Ten Week Challenge - Week 5

By Katherine RobertsFebruary 6, 2004, 5:00 pm
The Abdominals ' Core Conditioning for the Inside Out

First let me say congratulations! You have made the commitment to incorporate this Yoga for Golfers program into your daily fitness routine. Please take the time to email me and let me know about your progress, successes and challenges. I am here for you and want to help you achieve the best golf and health possible!
 
The importance of working the core through this conditioning sequence is a very simple equation - - if you cannot stabilize the core you will lose power and compromise the full potential of your swing.
 
It has been proven that when the spine is in alignment and is supported with strong core muscles of the body, the smallest amount of energy is required to move. Translated to the golf swing this means that you will become efficient in your use of energy and fatigue less on the course.
 
Working the muscles that support the ability to stabilize the core are essential for managing power in your swing.
 
We know that when one part of the body is compromised, like when someone breaks a leg, another part of the body will take over. It has also been proven that when there is lack of stability in the core the rest of the body will compensate. In the golf swing the arms and wrists will over ride the lack of core strength.
 
Here are some guidelines for working the core incorporating yoga philosophies:
  • Always begin by pressing the navel towards the spine. This initiates the contraction / work in the lower abdominals muscles and increases the action in all the abdominals.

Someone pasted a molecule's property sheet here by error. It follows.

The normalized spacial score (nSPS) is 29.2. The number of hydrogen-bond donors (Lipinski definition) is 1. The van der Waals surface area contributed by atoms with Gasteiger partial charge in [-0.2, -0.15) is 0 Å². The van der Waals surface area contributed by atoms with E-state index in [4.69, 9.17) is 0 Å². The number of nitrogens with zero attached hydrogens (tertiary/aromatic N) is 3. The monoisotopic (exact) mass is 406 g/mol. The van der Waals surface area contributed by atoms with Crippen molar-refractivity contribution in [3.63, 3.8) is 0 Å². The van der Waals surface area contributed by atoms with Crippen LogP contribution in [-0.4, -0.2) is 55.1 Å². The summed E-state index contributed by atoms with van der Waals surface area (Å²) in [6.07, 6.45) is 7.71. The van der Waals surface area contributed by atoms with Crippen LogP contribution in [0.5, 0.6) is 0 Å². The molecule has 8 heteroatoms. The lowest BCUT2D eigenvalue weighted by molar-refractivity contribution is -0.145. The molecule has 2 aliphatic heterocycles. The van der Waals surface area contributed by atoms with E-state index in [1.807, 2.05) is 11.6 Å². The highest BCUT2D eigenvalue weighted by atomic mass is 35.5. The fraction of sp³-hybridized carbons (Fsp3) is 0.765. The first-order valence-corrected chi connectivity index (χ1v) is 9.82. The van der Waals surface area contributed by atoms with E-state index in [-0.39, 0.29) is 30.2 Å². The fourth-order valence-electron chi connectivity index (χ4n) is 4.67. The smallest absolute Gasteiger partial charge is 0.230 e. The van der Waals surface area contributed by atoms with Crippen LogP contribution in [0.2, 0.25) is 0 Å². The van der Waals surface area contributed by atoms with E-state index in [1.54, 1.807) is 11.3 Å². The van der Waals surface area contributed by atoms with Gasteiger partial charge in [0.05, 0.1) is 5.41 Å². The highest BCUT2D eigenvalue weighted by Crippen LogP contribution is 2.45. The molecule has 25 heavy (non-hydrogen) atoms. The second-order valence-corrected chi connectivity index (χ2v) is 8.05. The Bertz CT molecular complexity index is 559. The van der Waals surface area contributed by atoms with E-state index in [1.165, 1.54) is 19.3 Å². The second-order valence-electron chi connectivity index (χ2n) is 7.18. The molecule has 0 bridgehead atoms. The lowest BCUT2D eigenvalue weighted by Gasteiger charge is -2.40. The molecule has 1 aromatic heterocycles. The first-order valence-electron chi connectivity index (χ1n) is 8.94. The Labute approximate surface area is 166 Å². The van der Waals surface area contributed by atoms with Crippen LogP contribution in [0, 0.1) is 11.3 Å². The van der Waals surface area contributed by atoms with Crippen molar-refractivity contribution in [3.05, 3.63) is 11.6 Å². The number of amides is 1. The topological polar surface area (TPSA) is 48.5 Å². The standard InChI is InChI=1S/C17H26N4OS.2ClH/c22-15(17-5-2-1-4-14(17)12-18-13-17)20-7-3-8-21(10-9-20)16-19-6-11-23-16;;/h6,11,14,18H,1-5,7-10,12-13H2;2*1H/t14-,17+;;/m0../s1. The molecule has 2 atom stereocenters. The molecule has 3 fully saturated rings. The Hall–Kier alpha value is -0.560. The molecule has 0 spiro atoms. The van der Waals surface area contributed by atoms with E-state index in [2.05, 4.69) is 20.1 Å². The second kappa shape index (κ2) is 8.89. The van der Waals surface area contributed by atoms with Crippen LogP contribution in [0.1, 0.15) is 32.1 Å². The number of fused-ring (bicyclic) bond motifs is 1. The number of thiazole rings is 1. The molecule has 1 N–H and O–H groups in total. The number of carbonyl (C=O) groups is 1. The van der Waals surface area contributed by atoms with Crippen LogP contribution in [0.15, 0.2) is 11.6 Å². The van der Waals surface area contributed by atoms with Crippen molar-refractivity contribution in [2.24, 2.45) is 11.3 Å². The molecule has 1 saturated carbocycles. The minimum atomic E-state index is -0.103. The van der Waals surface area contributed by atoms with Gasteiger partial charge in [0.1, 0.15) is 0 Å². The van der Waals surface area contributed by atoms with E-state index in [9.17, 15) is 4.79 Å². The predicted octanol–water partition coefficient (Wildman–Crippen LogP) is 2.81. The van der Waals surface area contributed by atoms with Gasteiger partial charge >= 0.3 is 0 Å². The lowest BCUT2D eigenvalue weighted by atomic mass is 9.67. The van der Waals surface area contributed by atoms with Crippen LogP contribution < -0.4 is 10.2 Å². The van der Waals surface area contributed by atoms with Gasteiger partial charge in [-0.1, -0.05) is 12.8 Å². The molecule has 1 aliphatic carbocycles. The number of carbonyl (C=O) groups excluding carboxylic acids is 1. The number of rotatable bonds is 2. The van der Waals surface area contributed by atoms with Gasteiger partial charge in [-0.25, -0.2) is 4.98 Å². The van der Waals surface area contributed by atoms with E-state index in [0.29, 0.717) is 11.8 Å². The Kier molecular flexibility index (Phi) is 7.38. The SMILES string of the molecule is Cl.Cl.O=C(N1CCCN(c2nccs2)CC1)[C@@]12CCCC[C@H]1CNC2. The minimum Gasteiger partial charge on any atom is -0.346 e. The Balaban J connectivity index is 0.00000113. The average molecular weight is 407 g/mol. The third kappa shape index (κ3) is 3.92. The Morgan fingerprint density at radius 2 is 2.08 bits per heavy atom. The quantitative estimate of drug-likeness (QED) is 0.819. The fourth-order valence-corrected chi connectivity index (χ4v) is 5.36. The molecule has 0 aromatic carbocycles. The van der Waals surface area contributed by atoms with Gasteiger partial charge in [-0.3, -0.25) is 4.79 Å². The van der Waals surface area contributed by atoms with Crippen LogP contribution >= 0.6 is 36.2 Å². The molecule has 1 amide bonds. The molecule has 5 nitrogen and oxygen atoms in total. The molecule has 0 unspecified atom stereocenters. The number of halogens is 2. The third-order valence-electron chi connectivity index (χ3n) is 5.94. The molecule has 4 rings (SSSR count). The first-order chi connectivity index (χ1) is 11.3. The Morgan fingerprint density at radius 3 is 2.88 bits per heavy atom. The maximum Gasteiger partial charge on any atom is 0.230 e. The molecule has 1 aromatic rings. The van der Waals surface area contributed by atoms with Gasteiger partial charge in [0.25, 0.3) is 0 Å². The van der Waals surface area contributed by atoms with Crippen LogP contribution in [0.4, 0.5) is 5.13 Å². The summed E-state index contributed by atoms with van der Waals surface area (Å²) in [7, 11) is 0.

• Relax the neck ' the head and neck should rest comfortably in your hands.

  • Lace the hands together to support the neck. Do not pull on the head.

  • Keep the chin moving away from the chest.

  • Practice these poses three to five days a week for maximum benefit.

Now on to this week's poses.
Lower Abdominal Core Conditioning pose
PAR Level

Yoga for Golfers - Lower abdominal pose

Place a towel between the knees, feet placed flat on the floor. Note: You may also want to try this pose with the legs on the seat of a chair, knees at a 90 degree angle.
 
Hands rest by your side or behind your neck. Press you navel towards the floor so that there is absolutely no space under the low back. It is acceptable to feel a slight tilt in the pelvis. Breathe deeply and hold for ten breaths. Repeat ten times.
 
Core Conditioning pose with Crunches
PAR / BIRDIE Level

Yoga for Golfers - Core conditioning pose

Hold the lower body position and now add ten crunches. The most important thing to remember in this pose is to move slowly. Inhale, pressing the navel towards the spine, exhale and crunch as you lift the shoulders as high as possible off the floor. Slower is always better!
 
Crunches with Twist
BIRDIE Level

Yoga for Golfers - Crunches with Twist pose

Now add a twist to this pose. Bring the left knee to the right shoulder (Not the right elbow). Repeat on each side ten times. Keep breathing!
 
Boat pose
PAR Level

Yoga for Golfers - Boat pose (Par level)

PAR - Sitting up as tall as possible, place a towel between the knees. Squeeze the towel as tightly as possible. This is so important because it helps stabilize the abdominals.